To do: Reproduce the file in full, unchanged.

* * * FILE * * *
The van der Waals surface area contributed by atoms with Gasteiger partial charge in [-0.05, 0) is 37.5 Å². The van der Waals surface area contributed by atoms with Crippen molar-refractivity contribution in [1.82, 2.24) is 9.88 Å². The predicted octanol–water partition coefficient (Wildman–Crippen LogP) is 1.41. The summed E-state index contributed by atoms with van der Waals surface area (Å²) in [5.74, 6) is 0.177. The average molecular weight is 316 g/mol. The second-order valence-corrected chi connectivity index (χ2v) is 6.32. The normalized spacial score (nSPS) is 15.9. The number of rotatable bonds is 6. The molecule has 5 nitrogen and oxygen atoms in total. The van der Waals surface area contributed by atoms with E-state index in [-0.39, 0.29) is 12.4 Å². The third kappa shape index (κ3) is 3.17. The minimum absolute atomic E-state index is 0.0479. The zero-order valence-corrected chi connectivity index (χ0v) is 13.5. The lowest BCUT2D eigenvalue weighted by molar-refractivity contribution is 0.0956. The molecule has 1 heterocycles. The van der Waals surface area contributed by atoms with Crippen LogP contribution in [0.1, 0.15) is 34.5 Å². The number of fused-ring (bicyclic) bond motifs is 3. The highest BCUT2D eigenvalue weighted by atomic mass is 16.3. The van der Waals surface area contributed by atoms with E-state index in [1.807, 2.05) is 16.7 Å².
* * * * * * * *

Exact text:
The van der Waals surface area contributed by atoms with Gasteiger partial charge in [-0.05, 0) is 37.5 Å². The van der Waals surface area contributed by atoms with Crippen molar-refractivity contribution in [1.82, 2.24) is 9.88 Å². The predicted octanol–water partition coefficient (Wildman–Crippen LogP) is 1.41. The summed E-state index contributed by atoms with van der Waals surface area (Å²) in [5.74, 6) is 0.177. The average molecular weight is 316 g/mol. The second-order valence-corrected chi connectivity index (χ2v) is 6.32. The normalized spacial score (nSPS) is 15.9. The number of rotatable bonds is 6. The molecule has 5 nitrogen and oxygen atoms in total. The van der Waals surface area contributed by atoms with E-state index in [-0.39, 0.29) is 12.4 Å². The third kappa shape index (κ3) is 3.17. The minimum absolute atomic E-state index is 0.0479. The zero-order valence-corrected chi connectivity index (χ0v) is 13.5. The lowest BCUT2D eigenvalue weighted by molar-refractivity contribution is 0.0956. The molecule has 1 heterocycles. The van der Waals surface area contributed by atoms with Crippen LogP contribution in [0.1, 0.15) is 34.5 Å². The number of fused-ring (bicyclic) bond motifs is 3. The highest BCUT2D eigenvalue weighted by atomic mass is 16.3. The van der Waals surface area contributed by atoms with E-state index in [1.807, 2.05) is 16.7 Å².